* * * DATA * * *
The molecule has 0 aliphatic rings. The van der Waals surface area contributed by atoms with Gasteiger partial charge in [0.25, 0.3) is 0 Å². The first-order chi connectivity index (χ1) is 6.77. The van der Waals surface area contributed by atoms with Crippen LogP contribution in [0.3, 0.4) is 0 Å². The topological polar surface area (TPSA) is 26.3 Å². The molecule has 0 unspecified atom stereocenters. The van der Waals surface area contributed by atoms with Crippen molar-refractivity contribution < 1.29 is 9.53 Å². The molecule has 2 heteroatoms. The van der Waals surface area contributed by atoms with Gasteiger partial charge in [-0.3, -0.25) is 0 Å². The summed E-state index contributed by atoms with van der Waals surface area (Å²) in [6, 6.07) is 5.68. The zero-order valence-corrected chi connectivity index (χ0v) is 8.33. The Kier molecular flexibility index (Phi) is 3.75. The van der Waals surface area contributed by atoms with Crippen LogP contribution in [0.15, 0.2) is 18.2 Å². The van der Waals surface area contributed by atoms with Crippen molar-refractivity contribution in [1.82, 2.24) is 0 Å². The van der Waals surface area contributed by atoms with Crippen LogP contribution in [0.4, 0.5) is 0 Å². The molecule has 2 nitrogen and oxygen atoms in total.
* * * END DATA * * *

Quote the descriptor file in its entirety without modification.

The molecule has 0 aliphatic rings. The van der Waals surface area contributed by atoms with Gasteiger partial charge in [0.25, 0.3) is 0 Å². The first-order chi connectivity index (χ1) is 6.77. The van der Waals surface area contributed by atoms with Crippen LogP contribution in [0.3, 0.4) is 0 Å². The topological polar surface area (TPSA) is 26.3 Å². The molecule has 0 unspecified atom stereocenters. The van der Waals surface area contributed by atoms with Crippen molar-refractivity contribution < 1.29 is 9.53 Å². The molecule has 2 heteroatoms. The van der Waals surface area contributed by atoms with Gasteiger partial charge in [-0.3, -0.25) is 0 Å². The summed E-state index contributed by atoms with van der Waals surface area (Å²) in [6, 6.07) is 5.68. The zero-order valence-corrected chi connectivity index (χ0v) is 8.33. The Kier molecular flexibility index (Phi) is 3.75. The van der Waals surface area contributed by atoms with Crippen LogP contribution in [0.15, 0.2) is 18.2 Å². The van der Waals surface area contributed by atoms with Crippen molar-refractivity contribution in [1.82, 2.24) is 0 Å². The van der Waals surface area contributed by atoms with Crippen LogP contribution in [0.4, 0.5) is 0 Å². The molecule has 2 nitrogen and oxygen atoms in total.